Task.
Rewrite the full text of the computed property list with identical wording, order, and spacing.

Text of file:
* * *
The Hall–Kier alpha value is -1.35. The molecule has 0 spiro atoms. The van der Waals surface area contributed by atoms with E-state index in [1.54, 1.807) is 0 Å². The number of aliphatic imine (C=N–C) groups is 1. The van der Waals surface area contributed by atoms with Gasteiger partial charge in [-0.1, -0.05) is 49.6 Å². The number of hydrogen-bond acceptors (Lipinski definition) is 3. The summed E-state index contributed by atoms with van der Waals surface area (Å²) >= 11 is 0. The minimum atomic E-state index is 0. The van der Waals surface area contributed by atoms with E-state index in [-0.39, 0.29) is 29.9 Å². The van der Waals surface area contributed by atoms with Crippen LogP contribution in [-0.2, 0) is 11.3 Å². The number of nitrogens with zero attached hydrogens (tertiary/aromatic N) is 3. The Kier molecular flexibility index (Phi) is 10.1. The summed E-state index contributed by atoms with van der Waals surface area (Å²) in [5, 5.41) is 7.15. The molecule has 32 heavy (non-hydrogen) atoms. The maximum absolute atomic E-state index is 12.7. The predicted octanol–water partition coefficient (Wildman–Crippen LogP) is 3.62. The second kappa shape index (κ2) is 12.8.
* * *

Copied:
The Hall–Kier alpha value is -1.35. The molecule has 0 spiro atoms. The van der Waals surface area contributed by atoms with E-state index in [1.54, 1.807) is 0 Å². The number of aliphatic imine (C=N–C) groups is 1. The van der Waals surface area contributed by atoms with Gasteiger partial charge in [-0.1, -0.05) is 49.6 Å². The number of hydrogen-bond acceptors (Lipinski definition) is 3. The summed E-state index contributed by atoms with van der Waals surface area (Å²) >= 11 is 0. The minimum atomic E-state index is 0. The van der Waals surface area contributed by atoms with E-state index in [-0.39, 0.29) is 29.9 Å². The van der Waals surface area contributed by atoms with Crippen LogP contribution in [-0.2, 0) is 11.3 Å². The number of nitrogens with zero attached hydrogens (tertiary/aromatic N) is 3. The Kier molecular flexibility index (Phi) is 10.1. The summed E-state index contributed by atoms with van der Waals surface area (Å²) in [5, 5.41) is 7.15. The molecule has 32 heavy (non-hydrogen) atoms. The maximum absolute atomic E-state index is 12.7. The predicted octanol–water partition coefficient (Wildman–Crippen LogP) is 3.62. The second kappa shape index (κ2) is 12.8.